- Determine what the underlying needs are that are driving the other person’s demands (needs can still be met through different demands).
- Identify areas of common ground or shared interests that you can work from to develop solutions.
- Ask questions to allow them to clarify and to help you understand their perspective.
- Listen carefully and provide verbal and nonverbal feedback.
Handling Roommate Conflicts
Whether you have a roommate by choice, by necessity, or through the random selection process of your school’s housing office, it’s important to be able to get along with the person who shares your living space. While having a roommate offers many benefits such as making a new friend, having someone to experience a new situation like college life with, and having someone to split the cost on your own with, there are also challenges. Some common roommate conflicts involve neatness, noise, having guests, sharing possessions, value conflicts, money conflicts, and personality conflicts (Ball State University, 2001). Read the following scenarios and answer the following questions for each one:
- Which conflict management style, from the five discussed, would you use in this situation?
- What are the potential strengths of using this style?
- What are the potential weaknesses of using this style?
Scenario 1: Neatness. Your college dorm has bunk beds, and your roommate takes a lot of time making his bed (the bottom bunk) each morning. He has told you that he doesn’t want anyone sitting on or sleeping in his bed when he is not in the room. While he is away for the weekend, your friend comes to visit and sits on the bottom bunk bed. You tell him what your roommate said, and you try to fix the bed back before he returns to the dorm. When he returns, he notices that his bed has been disturbed and he confronts you about it.
Scenario 2: Noise and having guests. Your roommate has a job waiting tables and gets home around midnight on Thursday nights. She often brings a couple friends from work home with her. They watch television, listen to music, or play video games and talk and laugh. You have an 8 a.m. class on Friday mornings and are usually asleep when she returns. Last Friday, you talked to her and asked her to keep it down in the future. Tonight, their noise has woken you up and you can’t get back to sleep.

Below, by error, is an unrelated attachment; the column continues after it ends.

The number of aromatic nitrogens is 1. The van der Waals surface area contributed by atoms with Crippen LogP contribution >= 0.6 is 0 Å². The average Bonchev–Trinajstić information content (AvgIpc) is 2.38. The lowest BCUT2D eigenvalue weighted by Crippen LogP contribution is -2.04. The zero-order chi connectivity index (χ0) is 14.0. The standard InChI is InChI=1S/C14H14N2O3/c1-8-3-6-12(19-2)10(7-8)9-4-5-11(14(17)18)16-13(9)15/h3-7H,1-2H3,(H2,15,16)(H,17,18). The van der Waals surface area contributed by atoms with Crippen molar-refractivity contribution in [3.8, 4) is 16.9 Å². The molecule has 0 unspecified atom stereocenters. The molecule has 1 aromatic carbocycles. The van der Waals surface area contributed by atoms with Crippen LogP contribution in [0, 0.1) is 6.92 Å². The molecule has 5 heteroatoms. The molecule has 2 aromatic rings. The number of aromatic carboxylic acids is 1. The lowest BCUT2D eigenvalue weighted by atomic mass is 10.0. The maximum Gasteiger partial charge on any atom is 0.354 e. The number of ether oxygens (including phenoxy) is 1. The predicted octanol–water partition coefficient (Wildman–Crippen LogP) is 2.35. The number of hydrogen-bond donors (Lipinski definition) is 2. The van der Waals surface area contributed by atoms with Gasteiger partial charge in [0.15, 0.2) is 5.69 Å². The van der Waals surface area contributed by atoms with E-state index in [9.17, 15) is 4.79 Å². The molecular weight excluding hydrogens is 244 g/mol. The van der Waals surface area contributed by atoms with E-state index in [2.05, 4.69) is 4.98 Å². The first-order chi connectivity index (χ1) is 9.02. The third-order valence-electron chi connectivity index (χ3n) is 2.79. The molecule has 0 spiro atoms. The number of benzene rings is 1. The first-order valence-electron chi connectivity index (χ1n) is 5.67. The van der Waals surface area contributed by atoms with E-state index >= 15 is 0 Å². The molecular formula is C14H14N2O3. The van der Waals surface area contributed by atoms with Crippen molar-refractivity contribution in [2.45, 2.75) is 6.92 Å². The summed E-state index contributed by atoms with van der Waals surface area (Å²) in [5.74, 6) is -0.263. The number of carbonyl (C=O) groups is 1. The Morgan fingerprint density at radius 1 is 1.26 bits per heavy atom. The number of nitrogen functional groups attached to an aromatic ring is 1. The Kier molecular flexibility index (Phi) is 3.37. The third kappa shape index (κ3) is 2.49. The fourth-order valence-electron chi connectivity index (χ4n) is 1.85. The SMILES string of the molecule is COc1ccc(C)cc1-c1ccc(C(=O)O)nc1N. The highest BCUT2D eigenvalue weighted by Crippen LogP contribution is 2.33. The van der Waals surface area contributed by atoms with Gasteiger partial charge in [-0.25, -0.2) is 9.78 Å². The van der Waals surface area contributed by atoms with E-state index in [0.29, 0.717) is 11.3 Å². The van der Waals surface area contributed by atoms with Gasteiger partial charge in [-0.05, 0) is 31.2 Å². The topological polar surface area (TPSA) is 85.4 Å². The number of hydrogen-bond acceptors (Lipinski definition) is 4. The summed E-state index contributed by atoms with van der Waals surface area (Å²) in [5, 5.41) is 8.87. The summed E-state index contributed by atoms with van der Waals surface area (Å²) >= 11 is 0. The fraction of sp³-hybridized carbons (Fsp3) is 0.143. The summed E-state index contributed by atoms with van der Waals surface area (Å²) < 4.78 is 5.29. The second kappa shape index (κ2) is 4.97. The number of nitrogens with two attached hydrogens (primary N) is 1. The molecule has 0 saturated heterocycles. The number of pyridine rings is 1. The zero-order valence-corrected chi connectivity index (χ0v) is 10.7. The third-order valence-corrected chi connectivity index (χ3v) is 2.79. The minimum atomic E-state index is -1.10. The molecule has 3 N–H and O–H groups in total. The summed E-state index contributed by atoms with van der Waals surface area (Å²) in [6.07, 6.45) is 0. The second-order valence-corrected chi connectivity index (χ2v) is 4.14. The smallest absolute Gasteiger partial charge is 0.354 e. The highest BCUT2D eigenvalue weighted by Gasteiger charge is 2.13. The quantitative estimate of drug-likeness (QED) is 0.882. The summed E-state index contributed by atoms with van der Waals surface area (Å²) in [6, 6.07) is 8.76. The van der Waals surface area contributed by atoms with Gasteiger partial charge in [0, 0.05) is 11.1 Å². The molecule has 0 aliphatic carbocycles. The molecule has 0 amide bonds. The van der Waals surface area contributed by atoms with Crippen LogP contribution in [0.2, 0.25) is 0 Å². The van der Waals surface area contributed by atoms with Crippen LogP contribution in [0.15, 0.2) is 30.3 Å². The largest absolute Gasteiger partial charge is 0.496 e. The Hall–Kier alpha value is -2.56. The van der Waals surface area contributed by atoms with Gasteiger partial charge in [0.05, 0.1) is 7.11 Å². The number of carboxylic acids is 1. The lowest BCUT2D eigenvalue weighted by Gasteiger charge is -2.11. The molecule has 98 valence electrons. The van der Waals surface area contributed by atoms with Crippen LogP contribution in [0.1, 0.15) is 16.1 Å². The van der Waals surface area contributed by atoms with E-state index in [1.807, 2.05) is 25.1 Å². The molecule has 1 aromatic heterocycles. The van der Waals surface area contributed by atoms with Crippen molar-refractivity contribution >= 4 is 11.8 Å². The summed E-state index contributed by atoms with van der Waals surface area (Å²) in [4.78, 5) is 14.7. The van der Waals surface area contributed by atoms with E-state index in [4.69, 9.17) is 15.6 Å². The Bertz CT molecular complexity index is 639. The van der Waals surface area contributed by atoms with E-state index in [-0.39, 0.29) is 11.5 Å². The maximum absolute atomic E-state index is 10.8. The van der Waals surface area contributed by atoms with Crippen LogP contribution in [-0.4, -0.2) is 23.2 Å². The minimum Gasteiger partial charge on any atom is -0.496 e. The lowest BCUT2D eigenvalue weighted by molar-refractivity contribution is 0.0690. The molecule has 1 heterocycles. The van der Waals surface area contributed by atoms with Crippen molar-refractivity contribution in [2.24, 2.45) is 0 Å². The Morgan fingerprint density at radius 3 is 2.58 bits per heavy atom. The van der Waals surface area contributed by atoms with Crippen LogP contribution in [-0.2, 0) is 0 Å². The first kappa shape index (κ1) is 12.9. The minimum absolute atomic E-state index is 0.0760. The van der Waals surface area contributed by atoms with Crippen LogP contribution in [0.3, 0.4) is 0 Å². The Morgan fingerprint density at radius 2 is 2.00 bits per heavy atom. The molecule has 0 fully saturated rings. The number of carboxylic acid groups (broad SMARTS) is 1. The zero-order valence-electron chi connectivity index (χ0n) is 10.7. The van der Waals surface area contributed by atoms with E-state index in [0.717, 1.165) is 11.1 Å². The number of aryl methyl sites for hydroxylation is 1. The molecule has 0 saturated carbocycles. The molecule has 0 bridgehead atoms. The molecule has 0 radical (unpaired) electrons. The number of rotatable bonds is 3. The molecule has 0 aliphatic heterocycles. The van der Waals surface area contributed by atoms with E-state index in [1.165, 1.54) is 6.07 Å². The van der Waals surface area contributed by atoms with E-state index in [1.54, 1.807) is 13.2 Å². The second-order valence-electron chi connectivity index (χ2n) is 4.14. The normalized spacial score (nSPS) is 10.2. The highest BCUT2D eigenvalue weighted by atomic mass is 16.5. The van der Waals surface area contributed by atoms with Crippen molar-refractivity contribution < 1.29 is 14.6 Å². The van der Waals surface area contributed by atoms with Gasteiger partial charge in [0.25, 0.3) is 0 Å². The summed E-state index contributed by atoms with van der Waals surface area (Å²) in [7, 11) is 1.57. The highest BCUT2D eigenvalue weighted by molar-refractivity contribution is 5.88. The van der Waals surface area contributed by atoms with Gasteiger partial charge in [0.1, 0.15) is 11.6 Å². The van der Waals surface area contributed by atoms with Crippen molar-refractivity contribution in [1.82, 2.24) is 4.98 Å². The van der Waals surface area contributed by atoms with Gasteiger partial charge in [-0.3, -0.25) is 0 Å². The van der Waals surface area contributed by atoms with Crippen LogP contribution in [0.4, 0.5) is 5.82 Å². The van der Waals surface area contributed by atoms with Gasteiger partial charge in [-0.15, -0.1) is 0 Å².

Scenario 3: Sharing possessions. When you go out to eat, you often bring back leftovers to have for lunch the next day during your short break between classes. You didn’t have time to eat breakfast, and you’re really excited about having your leftover pizza for lunch until you get home and see your roommate sitting on the couch eating the last slice.
Scenario 4: Money conflicts. Your roommate got mono and missed two weeks of work last month. Since he has a steady job and you have some savings, you cover his portion of the rent and agree that he will pay your portion next month. The next month comes around and he informs you that he only has enough to pay his half.
Scenario 5: Value and personality conflicts. You like to go out to clubs and parties and have friends over, but your roommate is much more of an introvert. You’ve tried to get her to come out with you or join the party at your place, but she’d rather study. One day she tells you that she wants to break the lease so she can move out early to live with one of her friends. You both signed the lease, so you have to agree or she can’t do it. If you break the lease, you automatically lose your portion of the security deposit.
Figure 6.1 Five Styles of Interpersonal Conflict Management
Source: Adapted from M. Afzalur Rahim, “A Measure of Styles of Handling Interpersonal Conflict,” Academy of Management Journal 26, no. 2 (1983): 368–76.
Culture and Conflict